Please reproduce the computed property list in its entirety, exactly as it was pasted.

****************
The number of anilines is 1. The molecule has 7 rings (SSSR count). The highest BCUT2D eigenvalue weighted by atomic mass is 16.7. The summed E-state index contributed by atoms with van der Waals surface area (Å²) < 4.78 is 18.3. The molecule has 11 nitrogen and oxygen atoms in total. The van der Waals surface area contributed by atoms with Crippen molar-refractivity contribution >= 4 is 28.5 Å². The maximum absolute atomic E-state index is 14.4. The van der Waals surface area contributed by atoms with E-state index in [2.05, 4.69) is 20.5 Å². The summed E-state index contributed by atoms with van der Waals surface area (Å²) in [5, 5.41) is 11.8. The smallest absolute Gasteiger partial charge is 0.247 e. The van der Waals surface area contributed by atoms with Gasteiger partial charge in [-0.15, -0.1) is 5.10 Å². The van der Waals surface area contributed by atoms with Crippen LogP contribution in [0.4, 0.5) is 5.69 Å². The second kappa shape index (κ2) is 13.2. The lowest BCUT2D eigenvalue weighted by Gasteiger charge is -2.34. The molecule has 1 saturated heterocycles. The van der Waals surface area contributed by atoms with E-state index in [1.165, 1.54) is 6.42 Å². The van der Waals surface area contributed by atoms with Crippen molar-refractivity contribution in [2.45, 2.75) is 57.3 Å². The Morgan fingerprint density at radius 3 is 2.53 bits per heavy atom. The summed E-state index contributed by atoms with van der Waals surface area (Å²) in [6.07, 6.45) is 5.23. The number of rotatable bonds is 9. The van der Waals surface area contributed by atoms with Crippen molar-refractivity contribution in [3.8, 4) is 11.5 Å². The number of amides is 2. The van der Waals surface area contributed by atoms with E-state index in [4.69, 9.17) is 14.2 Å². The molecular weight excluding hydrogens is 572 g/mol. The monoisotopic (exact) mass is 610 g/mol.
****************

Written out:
The number of anilines is 1. The molecule has 7 rings (SSSR count). The highest BCUT2D eigenvalue weighted by atomic mass is 16.7. The summed E-state index contributed by atoms with van der Waals surface area (Å²) < 4.78 is 18.3. The molecule has 11 nitrogen and oxygen atoms in total. The van der Waals surface area contributed by atoms with Crippen molar-refractivity contribution >= 4 is 28.5 Å². The maximum absolute atomic E-state index is 14.4. The van der Waals surface area contributed by atoms with E-state index in [2.05, 4.69) is 20.5 Å². The summed E-state index contributed by atoms with van der Waals surface area (Å²) in [5, 5.41) is 11.8. The smallest absolute Gasteiger partial charge is 0.247 e. The van der Waals surface area contributed by atoms with Gasteiger partial charge in [-0.15, -0.1) is 5.10 Å². The van der Waals surface area contributed by atoms with Crippen LogP contribution in [0.4, 0.5) is 5.69 Å². The second kappa shape index (κ2) is 13.2. The lowest BCUT2D eigenvalue weighted by Gasteiger charge is -2.34. The molecule has 1 saturated heterocycles. The van der Waals surface area contributed by atoms with E-state index in [1.165, 1.54) is 6.42 Å². The van der Waals surface area contributed by atoms with Crippen molar-refractivity contribution in [2.45, 2.75) is 57.3 Å². The Morgan fingerprint density at radius 3 is 2.53 bits per heavy atom. The summed E-state index contributed by atoms with van der Waals surface area (Å²) in [6.07, 6.45) is 5.23. The number of rotatable bonds is 9. The van der Waals surface area contributed by atoms with Crippen molar-refractivity contribution in [3.8, 4) is 11.5 Å². The number of amides is 2. The van der Waals surface area contributed by atoms with E-state index in [4.69, 9.17) is 14.2 Å². The molecular weight excluding hydrogens is 572 g/mol. The monoisotopic (exact) mass is 610 g/mol.